Plans for cameras to keep motorists out of bus lanes backed by Herts County Council

Cameras could be used to keep motorists out of bus lanes. Picture: Pixabay.

Cameras could be used to keep motorists out of bus lanes. Picture: Pixabay. - Credit: Archant

A shortlist of sites where cameras could be used to keep motorists out of bus lanes are to be drawn up by Hertfordshire County Council.

The council doesn't yet have any 'unattended enforcement cameras' on its highways network - although there are some speed cameras operated by the police in the county.

However, the council has been looking at the potential use of the cameras to crackdown on the mis-use of bus lanes and bus 'gates' across the area.

According to a report to councillors, the enforcement cameras could improve traffic flow and the reliability of bus services and would promote sustainable modes of transport.

And on Monday, February 24, the approach was backed by a meeting of the council's cabinet. Highways officers will work to identify potential sites for the cameras - as well as looking at the costs of the 'back office' technology that would be required.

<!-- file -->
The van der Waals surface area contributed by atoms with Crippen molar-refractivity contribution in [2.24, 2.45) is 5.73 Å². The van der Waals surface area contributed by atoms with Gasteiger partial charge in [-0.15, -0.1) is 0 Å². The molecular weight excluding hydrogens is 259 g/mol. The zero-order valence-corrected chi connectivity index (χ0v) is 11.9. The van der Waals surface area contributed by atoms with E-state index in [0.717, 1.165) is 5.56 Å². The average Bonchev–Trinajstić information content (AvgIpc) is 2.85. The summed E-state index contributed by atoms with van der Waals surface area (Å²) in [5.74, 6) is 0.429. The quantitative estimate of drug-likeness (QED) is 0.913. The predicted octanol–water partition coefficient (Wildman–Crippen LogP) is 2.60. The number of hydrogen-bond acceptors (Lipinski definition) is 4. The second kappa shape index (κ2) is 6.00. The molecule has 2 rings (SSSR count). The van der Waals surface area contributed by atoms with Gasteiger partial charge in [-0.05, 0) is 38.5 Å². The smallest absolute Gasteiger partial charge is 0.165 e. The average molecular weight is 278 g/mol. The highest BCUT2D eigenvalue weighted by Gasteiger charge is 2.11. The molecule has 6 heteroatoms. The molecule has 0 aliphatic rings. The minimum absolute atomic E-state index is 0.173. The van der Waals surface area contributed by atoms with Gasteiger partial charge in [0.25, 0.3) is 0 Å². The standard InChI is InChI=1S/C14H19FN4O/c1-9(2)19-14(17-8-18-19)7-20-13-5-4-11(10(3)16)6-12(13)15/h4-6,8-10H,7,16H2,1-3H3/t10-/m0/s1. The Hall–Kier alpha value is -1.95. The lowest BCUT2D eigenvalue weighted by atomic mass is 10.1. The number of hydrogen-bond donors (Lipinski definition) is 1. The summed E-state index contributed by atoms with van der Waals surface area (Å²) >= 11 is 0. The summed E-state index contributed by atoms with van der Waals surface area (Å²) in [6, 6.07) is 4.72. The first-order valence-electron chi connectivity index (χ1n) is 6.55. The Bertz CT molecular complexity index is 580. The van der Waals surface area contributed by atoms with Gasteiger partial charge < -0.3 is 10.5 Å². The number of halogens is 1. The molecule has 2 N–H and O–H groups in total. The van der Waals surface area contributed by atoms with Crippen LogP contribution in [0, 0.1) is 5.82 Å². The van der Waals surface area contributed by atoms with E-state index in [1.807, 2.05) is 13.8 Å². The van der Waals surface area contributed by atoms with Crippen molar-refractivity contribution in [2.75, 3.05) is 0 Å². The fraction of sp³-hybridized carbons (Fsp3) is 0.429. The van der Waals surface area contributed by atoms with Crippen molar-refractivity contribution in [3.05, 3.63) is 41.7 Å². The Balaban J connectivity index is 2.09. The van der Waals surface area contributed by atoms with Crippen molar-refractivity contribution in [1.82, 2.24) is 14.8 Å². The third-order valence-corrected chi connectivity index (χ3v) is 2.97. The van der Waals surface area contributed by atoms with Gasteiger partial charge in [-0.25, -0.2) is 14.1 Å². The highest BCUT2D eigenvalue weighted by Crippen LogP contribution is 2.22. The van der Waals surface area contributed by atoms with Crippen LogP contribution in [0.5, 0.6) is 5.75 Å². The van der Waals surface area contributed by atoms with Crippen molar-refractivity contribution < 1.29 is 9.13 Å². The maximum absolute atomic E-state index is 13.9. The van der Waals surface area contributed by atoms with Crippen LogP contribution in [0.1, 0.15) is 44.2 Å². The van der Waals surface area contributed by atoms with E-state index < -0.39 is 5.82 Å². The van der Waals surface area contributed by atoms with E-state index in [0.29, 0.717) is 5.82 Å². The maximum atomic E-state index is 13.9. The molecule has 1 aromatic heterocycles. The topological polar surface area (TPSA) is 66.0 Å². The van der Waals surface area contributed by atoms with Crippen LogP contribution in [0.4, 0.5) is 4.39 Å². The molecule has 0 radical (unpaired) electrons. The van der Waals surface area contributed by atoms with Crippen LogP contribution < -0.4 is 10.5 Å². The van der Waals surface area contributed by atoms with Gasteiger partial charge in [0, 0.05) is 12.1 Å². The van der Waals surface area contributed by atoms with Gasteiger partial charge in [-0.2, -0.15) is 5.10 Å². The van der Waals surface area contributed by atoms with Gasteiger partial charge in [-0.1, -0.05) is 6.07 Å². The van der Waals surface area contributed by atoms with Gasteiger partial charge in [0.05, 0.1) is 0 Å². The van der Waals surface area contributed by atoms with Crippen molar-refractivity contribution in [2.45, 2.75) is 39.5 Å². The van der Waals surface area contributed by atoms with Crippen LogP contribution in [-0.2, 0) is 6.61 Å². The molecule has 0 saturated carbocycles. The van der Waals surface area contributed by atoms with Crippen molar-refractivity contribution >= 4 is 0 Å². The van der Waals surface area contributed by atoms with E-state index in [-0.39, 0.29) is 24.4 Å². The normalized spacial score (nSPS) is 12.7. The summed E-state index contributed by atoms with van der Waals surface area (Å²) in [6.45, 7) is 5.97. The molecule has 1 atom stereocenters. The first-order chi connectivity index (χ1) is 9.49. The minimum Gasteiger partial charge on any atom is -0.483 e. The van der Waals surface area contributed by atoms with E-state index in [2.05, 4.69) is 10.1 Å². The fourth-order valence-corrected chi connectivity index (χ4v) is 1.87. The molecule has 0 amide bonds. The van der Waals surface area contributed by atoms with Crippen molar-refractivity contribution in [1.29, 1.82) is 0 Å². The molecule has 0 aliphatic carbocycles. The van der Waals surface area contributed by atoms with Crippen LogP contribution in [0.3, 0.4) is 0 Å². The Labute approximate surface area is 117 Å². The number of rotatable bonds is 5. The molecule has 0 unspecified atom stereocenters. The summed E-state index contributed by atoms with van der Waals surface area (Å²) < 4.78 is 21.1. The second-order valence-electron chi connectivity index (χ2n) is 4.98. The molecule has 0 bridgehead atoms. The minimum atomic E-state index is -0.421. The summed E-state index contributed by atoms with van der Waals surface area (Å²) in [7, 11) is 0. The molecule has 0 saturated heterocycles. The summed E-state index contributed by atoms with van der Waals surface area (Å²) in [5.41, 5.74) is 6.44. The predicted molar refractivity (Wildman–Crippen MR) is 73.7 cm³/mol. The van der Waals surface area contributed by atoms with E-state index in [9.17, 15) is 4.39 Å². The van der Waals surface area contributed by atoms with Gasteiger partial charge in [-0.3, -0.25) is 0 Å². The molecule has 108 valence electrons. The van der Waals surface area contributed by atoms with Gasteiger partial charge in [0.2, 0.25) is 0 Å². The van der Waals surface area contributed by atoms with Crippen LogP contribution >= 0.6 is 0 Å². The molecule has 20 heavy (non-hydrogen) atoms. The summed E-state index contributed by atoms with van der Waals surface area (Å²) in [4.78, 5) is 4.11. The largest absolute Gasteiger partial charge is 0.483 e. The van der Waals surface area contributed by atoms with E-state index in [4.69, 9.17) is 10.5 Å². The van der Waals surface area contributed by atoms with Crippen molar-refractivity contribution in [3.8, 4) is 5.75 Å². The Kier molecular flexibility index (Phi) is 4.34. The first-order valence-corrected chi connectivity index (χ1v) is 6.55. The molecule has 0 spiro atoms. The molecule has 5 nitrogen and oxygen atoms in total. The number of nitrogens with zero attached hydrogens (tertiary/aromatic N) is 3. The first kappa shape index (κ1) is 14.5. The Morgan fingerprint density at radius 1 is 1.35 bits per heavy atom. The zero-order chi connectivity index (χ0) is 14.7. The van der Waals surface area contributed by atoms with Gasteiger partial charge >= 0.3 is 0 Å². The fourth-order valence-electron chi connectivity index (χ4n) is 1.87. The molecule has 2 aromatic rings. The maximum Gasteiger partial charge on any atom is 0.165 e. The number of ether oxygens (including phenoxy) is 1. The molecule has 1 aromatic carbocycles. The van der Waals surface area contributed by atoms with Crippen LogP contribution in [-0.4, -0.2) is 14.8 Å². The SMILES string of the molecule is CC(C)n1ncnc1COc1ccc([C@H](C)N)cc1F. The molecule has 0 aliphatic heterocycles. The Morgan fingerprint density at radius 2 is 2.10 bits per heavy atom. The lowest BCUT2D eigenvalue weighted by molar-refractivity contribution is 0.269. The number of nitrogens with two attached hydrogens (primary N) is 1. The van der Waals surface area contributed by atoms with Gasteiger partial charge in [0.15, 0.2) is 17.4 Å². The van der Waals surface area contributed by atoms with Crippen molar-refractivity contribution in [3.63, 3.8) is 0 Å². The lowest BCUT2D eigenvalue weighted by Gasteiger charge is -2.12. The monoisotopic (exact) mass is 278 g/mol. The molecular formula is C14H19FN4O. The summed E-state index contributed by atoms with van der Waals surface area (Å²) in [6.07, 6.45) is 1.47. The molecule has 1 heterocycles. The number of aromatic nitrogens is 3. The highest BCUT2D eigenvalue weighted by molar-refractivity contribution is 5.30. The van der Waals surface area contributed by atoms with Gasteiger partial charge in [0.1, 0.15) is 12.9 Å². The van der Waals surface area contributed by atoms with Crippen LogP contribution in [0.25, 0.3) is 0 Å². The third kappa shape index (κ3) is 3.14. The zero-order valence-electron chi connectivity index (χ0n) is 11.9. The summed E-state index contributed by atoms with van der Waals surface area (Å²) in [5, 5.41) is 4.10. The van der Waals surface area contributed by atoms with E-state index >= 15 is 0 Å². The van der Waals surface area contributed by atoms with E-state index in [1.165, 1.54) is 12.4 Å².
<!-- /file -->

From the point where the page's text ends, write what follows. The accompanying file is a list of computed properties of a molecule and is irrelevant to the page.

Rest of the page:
They will then bring back fully costed proposals, which will need to be approved before they are implemented.

Pointing to the importance of sustainable transport, executive member for highways and environment Councillor Phil Bibby said the county council was anxious to provide a facility to 'police' bus lanes.

Most Read

He said that if buses ran on time they would be more acceptable to users - so policing bus lanes would be a positive step.

He also pointed to legislation - that cannot yet be implemented by councils - that would allow cameras to be used to enforce weight restrictions and other 'moving traffic' offences. And he said they would be lobby for that legislation to be 'released' to widen their powers.

Meanwhile executive member for growth, infrastructure, planning and the economy Councillor Derrick Ashley said he supported the approach '100 per cent'.

'I think it's actually essential we have the tools to enforce bus lanes,' he said.

Councillor Ashley pointed to the 'substantial sum' the county council was putting into bus lane schemes and the authority's commitment to improving bus priority in the county.

He added that it was 'disappointing' that the use of camera enforcement could not be extended to other moving traffic offences.

The report to the cabinet also notes that the proposed 'clean air zone' around Cheshunt would also require the use of unattended cameras in the county.